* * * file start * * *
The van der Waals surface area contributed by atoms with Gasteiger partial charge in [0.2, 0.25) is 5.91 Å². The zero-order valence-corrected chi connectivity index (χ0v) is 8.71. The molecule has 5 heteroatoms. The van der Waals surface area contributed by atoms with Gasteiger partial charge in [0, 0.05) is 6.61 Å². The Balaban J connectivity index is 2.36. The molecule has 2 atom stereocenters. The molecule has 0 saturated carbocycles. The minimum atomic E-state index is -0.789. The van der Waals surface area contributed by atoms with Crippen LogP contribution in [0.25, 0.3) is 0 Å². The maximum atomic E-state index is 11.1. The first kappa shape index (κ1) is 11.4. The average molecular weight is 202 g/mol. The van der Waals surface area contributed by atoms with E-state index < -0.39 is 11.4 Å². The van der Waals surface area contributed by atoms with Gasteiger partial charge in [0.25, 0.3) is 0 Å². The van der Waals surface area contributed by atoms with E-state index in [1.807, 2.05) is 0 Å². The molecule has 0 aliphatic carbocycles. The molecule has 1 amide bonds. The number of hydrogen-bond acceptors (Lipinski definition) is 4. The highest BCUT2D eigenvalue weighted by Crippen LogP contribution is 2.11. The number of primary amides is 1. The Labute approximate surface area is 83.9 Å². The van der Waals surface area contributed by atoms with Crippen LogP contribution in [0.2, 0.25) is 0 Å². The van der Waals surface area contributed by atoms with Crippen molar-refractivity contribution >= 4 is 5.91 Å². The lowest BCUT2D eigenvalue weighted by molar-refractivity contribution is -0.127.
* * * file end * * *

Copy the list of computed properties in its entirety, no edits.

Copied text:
The van der Waals surface area contributed by atoms with Gasteiger partial charge in [0.2, 0.25) is 5.91 Å². The zero-order valence-corrected chi connectivity index (χ0v) is 8.71. The molecule has 5 heteroatoms. The van der Waals surface area contributed by atoms with Gasteiger partial charge in [0, 0.05) is 6.61 Å². The Balaban J connectivity index is 2.36. The molecule has 2 atom stereocenters. The molecule has 0 saturated carbocycles. The minimum atomic E-state index is -0.789. The van der Waals surface area contributed by atoms with Crippen LogP contribution in [0.25, 0.3) is 0 Å². The maximum atomic E-state index is 11.1. The first kappa shape index (κ1) is 11.4. The average molecular weight is 202 g/mol. The van der Waals surface area contributed by atoms with E-state index < -0.39 is 11.4 Å². The van der Waals surface area contributed by atoms with Gasteiger partial charge in [0.25, 0.3) is 0 Å². The van der Waals surface area contributed by atoms with E-state index in [1.807, 2.05) is 0 Å². The molecule has 0 aliphatic carbocycles. The molecule has 1 amide bonds. The number of hydrogen-bond acceptors (Lipinski definition) is 4. The highest BCUT2D eigenvalue weighted by Crippen LogP contribution is 2.11. The number of primary amides is 1. The Labute approximate surface area is 83.9 Å². The van der Waals surface area contributed by atoms with Crippen LogP contribution in [0.2, 0.25) is 0 Å². The van der Waals surface area contributed by atoms with Crippen molar-refractivity contribution >= 4 is 5.91 Å². The lowest BCUT2D eigenvalue weighted by molar-refractivity contribution is -0.127.